A coat of lacquer is the best way to prevent brass from tarnishing, and renewing the lacquer periodically can keep your brass looking its best. Because it's an alloy of zinc and copper, unfinished brass tarnishes quickly -- but the good news is that the tarnish prevents further damage and isn't difficult to clean. This means that lacquering a tarnished piece involves about the same amount of work as re-lacquering one protected by an existing finish.
Removing Existing Lacquer
Before you clean your brass in preparation for a new finish, it's important to remove any existing lacquer that has peeled and allowed the metal underneath to tarnish. Because lacquer emulsifies in lacquer thinner, which is available at any hardware store, either dipping your piece in that solvent or soaking a rag and using it to wipe the piece removes the old finish. Scrub hard-to-reach areas with a toothbrush. Acetone, or nail polish remover, is a suitable substitute for lacquer thinner. Be sure to wear a respirator and keep the space ventilated when using either solvent.
Cleaning and Polishing
Before you apply lacquer, you need to remove tarnish and vestiges of lacquer, and polish the brass so it will shine under the new finish. Use a commercial brass cleaner, but apply only a small amount to your cleaning cloth -- too much wears the brass and may remove brass plating altogether. Rub the piece vigorously to generate heat -- this helps loosen the chemical bonds binding the oxidized material to the surface. After cleaning the brass, buff it to a gleaming finish using a second clean, soft rag.
Before coating your brass with lacquer, you may want to darken or burnish the finish, or even give it some color to make it look more antique. There are several chemicals you can use to do this. For example, immersing the brass in a water solution of copper sulphate will give it a dull green hue. Dipping it in hydrochloric acid and ferric oxide will dull it, and putting it in a water solution of nitrate of iron and hyposulphite of soda will give it reddish brown tones. Many more colorizing recipes -- some of which require care because they involve strong acids -- are available.
Coating with Fresh Lacquer
Solvent-based nitrocellulose lacquer is the best type to use for coating brass. If your piece is small enough, the quickest way to coat it is to dip it in lacquer and hang it to dry. The alternative is to spray the lacquer; for this, air spray equipment and an aerosol can are equally effective. If the brass is part of something larger -- such as a brass doorknob -- protect the surface you aren't lacquering with masking paper and masking tape. Spray one coat of lacquer, sand it lightly with 400-grit sandpaper, and then spray a second coat.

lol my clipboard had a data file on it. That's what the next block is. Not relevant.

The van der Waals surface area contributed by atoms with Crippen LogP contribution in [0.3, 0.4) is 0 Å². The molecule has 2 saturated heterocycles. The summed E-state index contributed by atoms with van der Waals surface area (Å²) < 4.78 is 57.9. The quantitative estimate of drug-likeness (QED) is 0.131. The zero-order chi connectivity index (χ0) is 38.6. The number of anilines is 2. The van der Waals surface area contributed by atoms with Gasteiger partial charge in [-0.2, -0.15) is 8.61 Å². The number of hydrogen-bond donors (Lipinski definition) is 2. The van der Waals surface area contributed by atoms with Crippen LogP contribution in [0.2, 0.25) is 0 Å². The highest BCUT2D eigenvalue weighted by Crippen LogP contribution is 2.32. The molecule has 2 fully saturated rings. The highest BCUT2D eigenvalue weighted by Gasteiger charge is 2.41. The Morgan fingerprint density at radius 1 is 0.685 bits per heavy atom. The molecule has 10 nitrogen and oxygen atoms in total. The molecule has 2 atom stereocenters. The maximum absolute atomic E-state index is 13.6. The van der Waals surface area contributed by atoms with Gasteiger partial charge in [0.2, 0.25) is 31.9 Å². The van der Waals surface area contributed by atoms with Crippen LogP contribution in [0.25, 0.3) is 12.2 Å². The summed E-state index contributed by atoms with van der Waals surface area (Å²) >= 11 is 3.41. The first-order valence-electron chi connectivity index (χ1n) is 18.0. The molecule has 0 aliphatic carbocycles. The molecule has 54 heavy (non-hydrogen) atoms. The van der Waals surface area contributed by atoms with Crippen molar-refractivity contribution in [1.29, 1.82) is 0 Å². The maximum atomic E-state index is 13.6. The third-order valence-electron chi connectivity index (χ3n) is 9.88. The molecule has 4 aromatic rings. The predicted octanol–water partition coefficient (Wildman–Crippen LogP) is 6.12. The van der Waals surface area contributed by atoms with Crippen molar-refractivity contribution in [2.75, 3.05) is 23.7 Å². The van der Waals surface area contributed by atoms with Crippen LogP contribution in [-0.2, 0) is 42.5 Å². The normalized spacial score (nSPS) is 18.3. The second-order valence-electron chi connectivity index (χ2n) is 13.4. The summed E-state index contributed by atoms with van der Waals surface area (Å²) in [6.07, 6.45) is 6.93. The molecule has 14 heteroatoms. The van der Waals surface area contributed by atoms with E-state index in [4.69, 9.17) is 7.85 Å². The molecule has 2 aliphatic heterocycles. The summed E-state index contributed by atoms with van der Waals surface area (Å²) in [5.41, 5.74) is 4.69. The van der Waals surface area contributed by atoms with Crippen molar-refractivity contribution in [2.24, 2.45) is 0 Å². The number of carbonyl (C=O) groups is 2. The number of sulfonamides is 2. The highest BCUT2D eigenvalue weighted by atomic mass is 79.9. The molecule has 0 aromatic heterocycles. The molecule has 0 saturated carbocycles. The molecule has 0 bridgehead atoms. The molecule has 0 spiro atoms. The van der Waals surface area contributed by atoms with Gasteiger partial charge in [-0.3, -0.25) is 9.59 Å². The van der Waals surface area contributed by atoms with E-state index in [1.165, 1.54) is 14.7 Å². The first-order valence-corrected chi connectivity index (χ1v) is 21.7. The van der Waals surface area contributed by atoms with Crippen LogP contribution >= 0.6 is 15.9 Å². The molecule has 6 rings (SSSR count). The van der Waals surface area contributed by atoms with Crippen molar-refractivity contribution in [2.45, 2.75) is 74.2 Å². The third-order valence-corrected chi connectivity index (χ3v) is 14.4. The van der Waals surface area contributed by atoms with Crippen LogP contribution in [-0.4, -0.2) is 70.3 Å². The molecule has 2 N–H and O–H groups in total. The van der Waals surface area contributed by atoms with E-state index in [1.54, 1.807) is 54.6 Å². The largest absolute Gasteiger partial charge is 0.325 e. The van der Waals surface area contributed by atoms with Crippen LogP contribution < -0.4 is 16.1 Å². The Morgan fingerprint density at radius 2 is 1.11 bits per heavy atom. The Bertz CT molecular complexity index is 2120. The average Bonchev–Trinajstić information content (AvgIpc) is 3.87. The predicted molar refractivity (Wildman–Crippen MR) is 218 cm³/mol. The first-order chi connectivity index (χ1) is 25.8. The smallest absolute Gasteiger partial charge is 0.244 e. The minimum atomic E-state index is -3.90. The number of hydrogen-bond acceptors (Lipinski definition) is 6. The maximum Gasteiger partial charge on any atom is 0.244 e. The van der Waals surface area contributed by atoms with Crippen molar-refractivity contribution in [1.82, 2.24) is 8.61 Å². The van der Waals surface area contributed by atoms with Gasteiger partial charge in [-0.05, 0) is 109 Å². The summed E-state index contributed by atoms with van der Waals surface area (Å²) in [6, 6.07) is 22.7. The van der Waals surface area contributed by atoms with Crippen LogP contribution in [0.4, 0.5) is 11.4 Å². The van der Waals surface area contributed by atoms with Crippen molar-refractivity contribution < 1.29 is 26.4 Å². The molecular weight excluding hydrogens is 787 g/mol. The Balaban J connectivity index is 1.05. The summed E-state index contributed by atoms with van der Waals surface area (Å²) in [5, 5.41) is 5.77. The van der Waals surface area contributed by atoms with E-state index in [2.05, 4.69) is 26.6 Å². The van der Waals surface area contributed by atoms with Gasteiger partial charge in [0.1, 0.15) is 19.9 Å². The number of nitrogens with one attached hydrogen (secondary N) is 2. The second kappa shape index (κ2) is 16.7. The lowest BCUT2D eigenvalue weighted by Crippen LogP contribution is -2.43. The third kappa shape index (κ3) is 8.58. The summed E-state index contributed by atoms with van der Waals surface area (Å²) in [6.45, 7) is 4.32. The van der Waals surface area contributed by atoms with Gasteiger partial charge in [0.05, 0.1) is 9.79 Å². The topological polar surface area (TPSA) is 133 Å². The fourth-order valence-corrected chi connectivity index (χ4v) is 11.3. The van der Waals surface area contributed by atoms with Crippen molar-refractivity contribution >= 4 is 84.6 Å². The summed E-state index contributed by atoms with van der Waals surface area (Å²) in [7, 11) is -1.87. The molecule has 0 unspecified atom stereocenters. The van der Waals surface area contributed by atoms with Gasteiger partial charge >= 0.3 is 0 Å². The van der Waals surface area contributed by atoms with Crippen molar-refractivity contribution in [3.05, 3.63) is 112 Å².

- Photo Credit Nisangha/iStock/Getty Images
How to Remove a Lacquer Finish From Brass
Brass knobs, hinges and ornamental fixtures offer the look and feel of quality when they are clean and tarnish-free. Unfortunately, the lacquer...
How to Clean Lacquered Brass
Lacquered brass is easy to care for because of the protective coating the lacquer provides. It prevents tarnish and oxidization, and keeps...
How to Relacquer Brass
Spray a layer of lacquer over the brass in thin layers. Consult the lacquer manufacturer's guidelines for the distance it should be...
How to Restore a Lacquer Finish on Brass
Many homeowners appreciate the golden, coppery shine of brass hardware accessories and home decorations. Brass objects are often coated with a lacquer...
How to Polish Brass
Brass looks beautiful when it has been cleaned and polished, bright and dazzling and an asset to any home decor. Handles, lamps,...
How to Apply Stain or Paint Over Lacquered Brass
Shiny, lacquered brass was once popular for many home accessories, especially lighting fixtures such as lamps and chandeliers. As this finish has...
How to: Faux Antique Brass Finish
How to: Faux Antique Brass Finish. ... Removing the Lacquer Finish. 7. Fill one bowl with hot water. 8. Dampen another clean,...
How to Relacquer Band Instruments
The Best Way to Apply Lacquer to Brass; How to Strip a Trumpet of Lacquer; Print this article; Things You'll Need. Bathtub;...